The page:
The next day, I dug deep for the confidence to share what was going on with my sister. The rest of my family didn't even know I'd been struggling with my mental health at this point. My sister was an absolute life saver and communicated all that I wanted with the rest of my family. 

It was decided, by the psych liaison team that a stay in psychiatric hospital would benefit me, as the state I was in with self harm and suicidal thoughts was life threatening. 

I spent much of my time in CDU sat in the corner of my room on the floor crying or having panic attacks, the other part of my time I paced the corridors. There was only one person successful in helping me up from my crying, screaming state on the floor and that was a nurse called Jess. Jess helped me literally pick myself up from the floor and start to turn my life around. 

After a couple of days in CDU, I felt unable to stay and tried to leave. It was at this point the psych liaison team sectioned me on a 5.2 (72 hour section) for my safety. They thought that if I left I would try and harm myself or take my own life. After 6 days in CDU I was given a bed in a psychiatric ward in Chichester, 36 miles from home. I ended up staying in Chichester for a month before moving to a more local unit. 

What followed in the last year has been an absolute rollercoaster of emotions, of admissions into hospital, of suicidal thoughts and attempts, of self harm, of both speaking out and of bottling it all in. I never thought my year would turn out how it did, but I shall remember this year for the rest of my life.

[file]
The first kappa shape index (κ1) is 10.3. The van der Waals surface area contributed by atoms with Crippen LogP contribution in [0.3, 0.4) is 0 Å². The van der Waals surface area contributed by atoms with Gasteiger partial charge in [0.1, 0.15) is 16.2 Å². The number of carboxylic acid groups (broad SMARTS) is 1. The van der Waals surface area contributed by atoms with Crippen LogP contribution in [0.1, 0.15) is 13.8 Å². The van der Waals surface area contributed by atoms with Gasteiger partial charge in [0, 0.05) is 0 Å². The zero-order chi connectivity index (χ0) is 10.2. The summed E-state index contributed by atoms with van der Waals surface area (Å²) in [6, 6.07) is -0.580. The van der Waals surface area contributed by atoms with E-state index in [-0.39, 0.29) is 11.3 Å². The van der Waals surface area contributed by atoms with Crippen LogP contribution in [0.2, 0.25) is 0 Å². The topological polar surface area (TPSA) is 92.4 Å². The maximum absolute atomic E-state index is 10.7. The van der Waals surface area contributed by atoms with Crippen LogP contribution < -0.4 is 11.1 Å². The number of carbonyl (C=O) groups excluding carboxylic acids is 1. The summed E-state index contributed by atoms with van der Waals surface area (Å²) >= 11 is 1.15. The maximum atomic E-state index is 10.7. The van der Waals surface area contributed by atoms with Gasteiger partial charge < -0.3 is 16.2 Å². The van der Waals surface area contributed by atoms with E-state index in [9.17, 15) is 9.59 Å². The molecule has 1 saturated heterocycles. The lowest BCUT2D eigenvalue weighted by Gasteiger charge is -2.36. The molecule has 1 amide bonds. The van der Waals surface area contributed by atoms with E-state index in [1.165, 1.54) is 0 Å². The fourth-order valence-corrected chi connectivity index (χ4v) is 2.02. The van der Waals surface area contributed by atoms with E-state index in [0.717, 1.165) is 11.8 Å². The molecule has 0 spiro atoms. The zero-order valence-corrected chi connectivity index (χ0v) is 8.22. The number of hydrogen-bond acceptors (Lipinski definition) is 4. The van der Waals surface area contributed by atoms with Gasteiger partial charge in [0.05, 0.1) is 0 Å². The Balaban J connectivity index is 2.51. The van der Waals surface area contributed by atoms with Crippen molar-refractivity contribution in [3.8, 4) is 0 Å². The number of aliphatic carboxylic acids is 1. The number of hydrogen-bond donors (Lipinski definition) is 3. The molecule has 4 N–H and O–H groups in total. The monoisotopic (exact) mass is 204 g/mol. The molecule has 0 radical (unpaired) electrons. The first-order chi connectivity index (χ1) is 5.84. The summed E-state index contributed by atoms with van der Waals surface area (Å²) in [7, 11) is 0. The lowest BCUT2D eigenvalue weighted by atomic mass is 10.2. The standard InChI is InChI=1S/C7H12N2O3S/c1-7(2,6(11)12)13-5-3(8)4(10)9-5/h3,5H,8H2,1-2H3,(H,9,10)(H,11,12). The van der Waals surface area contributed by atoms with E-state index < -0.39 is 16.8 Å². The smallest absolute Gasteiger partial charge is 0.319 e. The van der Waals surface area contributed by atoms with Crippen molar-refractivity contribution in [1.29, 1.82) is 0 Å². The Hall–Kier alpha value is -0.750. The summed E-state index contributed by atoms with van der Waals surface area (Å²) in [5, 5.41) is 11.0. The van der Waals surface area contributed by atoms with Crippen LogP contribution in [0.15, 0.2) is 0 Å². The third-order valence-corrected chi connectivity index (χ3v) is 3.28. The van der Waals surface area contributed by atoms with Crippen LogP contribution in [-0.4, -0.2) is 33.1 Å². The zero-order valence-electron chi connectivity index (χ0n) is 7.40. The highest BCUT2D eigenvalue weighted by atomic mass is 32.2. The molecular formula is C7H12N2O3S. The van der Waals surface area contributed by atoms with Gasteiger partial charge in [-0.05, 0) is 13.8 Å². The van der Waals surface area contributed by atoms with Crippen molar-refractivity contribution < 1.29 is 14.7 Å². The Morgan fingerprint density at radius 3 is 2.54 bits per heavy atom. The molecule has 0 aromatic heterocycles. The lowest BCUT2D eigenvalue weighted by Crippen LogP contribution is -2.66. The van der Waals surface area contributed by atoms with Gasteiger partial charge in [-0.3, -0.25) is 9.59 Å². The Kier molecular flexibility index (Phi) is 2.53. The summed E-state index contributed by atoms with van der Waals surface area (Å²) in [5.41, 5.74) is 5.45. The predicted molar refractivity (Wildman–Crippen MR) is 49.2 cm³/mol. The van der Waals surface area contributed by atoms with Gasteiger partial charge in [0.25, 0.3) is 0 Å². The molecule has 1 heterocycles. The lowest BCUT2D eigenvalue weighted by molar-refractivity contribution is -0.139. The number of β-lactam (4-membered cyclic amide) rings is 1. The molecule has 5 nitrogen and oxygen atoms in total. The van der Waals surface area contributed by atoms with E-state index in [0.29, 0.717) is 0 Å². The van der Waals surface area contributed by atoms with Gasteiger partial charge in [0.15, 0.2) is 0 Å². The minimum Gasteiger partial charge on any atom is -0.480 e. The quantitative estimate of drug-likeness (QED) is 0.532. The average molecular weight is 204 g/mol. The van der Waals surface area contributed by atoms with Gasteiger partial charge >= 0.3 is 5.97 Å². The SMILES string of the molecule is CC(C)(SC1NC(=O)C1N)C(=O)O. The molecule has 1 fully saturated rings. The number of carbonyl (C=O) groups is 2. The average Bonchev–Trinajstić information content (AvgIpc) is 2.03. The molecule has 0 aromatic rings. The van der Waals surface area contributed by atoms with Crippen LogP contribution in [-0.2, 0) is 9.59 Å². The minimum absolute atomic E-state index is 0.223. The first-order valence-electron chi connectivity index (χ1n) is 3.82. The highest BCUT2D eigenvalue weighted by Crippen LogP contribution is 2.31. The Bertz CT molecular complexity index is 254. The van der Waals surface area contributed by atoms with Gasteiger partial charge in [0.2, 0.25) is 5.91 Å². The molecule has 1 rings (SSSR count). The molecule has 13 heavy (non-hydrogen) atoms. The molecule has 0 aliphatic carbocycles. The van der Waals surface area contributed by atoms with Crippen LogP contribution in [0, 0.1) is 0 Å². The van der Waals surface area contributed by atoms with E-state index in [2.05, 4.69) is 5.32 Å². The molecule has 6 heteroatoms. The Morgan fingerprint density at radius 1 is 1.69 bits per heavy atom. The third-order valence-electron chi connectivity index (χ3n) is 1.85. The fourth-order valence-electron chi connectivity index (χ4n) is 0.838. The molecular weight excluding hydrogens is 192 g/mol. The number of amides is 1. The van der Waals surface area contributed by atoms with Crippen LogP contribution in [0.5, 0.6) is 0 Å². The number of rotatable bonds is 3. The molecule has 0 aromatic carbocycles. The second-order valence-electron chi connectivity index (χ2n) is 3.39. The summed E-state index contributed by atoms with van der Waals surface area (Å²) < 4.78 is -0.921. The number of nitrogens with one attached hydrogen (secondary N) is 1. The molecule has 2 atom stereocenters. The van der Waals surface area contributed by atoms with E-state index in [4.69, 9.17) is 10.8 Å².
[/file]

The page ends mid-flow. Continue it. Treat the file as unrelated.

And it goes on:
But this year, I've learnt so much. I've learnt about myself, I've learnt how to dig deep and find the bravery and confidence to speak out when I'm struggling. I've cried tears I thought would stay bottled up forever and I've fought intrusive thoughts, urges, rituals and compulsions like I was in a war. I've hurt myself far too often and I've left scars on my skin forever, but I've also grown. I've grown into this 28 year old woman who can speak up about suicide, self harm, anxiety, BPD and OCD. I've grown in confidence and I've grown in bravery.

One year ago today my life changed. I went to a gig, I socialised with people, I enjoyed myself, I had a smile on my face and I laughed. But nobody knew what I had planned for that night, I planned to take my own life. Thankfully I found some bravery somewhere deep down and I told someone, and that was the bravest thing I've ever done in my life. Nobody would have had any idea I was struggled but because I spoke out I received help that I so needed at that point. 

Please reach out if you are struggling, it might just save your life.